It’s a $35 billion industry, but it’s underground with eyes on our children.
“I was told it existed,” says Reverend Brian McVey from St. Alban’s Episcopal Church in West Davenport. “I didn’t believe it and was proved wrong.”
“Everyone acts like this just started happening, but it’s been happening forever,” says Shana Goodwin, a survivor of human trafficking.
It can happen to anybody – anybody of any age, any educational background, and any ethnicity or race is at risk, says Rev. McVey.
However, McVey explains that 50% of the victims of human trafficking are children.
“If you go off the Department of Illinois and the Department of Iowa, Iowa is going to have about 4,000 youths run away this year,” he says. “Illinois will have about 26,000. Somewhere between 20% and 25% will be attempted to be captured by a slaver, so you’re talking about 1,400 Iowa youths at risk and 5,000-6,000 Illinois youth at risk and that’s an every year continuing flow.”
“I ended up on the streets with a pimp,” says Shana, who entered the human trafficking world at 12 years old. “I was trafficked for 10 years all over the United States.”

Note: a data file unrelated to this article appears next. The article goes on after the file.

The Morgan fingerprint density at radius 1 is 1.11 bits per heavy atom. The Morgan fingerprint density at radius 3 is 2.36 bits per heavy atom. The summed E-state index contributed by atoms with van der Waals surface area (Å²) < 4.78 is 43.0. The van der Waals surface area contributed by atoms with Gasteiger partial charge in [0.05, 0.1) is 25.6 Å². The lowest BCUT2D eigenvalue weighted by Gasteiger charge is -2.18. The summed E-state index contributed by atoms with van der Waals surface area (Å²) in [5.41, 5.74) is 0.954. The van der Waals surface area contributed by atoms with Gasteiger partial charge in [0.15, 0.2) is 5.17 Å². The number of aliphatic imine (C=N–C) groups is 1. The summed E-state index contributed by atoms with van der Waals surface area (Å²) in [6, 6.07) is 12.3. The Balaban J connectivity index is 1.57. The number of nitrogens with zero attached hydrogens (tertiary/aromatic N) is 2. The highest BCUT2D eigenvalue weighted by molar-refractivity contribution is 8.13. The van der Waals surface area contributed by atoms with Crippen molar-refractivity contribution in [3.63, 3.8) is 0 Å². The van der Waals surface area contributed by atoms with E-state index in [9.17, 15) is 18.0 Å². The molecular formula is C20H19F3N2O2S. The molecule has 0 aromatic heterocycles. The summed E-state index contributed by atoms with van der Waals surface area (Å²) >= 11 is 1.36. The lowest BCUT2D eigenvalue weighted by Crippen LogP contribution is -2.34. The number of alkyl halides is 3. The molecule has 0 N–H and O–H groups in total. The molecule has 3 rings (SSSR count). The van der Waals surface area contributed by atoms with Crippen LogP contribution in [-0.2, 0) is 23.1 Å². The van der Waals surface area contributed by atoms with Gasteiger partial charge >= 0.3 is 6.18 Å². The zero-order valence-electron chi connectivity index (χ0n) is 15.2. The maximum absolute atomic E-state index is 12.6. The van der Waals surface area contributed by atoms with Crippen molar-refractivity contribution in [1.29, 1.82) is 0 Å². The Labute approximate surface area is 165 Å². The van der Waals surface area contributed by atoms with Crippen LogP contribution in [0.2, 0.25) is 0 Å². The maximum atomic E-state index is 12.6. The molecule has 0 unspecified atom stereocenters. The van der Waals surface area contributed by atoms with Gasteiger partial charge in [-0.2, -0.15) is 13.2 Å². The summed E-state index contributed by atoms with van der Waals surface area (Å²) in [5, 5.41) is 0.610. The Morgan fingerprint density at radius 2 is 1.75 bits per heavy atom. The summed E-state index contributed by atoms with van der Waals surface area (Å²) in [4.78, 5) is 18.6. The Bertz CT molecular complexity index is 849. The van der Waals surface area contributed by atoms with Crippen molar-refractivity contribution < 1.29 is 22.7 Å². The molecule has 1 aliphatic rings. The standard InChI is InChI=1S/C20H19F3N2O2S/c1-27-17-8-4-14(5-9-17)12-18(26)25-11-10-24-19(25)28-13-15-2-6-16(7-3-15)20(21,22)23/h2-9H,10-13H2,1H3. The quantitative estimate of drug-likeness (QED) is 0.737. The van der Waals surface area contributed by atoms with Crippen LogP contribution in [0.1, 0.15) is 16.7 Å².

Shana’s story – as well as others – brought together doctors, nurses, and other medical professions from all over the Quad Cities on Friday, January 10, 2014 to learn about human trafficking and learn how to identify the victims if they come to the hospital.
Both Shana and Rev. McVey say more of these conferences are happening across the country.
“This education and awareness is very important today, because if we had this when I was growing up maybe I would have not made it to 39 years old on the streets,” Shana says. “I have 167 arrests on my record, a 6th grade education, and had never held down a job before.”
Shana is now working to put that past behind her. She spent two years in the Magdalene Program and now works for the organization’s social enterprise, called Thistle Farms. The brand includes handmade, natural bath and body products for women with the mission of helping women who’ve survived prostitution, trafficking, and addiction.
“Love heals,” says Shana. “That’s our motto and that’s what healed me.”
However, there’s still thousands of others who need help.
“As an emergency room personnel, as critical care personnel, as a priest, just the general public, social workers – we need to just get rid of the stereotypes and begin to ask the question – are you free?” says Rev. McVey. “Are you working for yourself? Do you get to go where you want to? Things that you and I might take for granted that unfortunately many people don’t get to here in our midst.”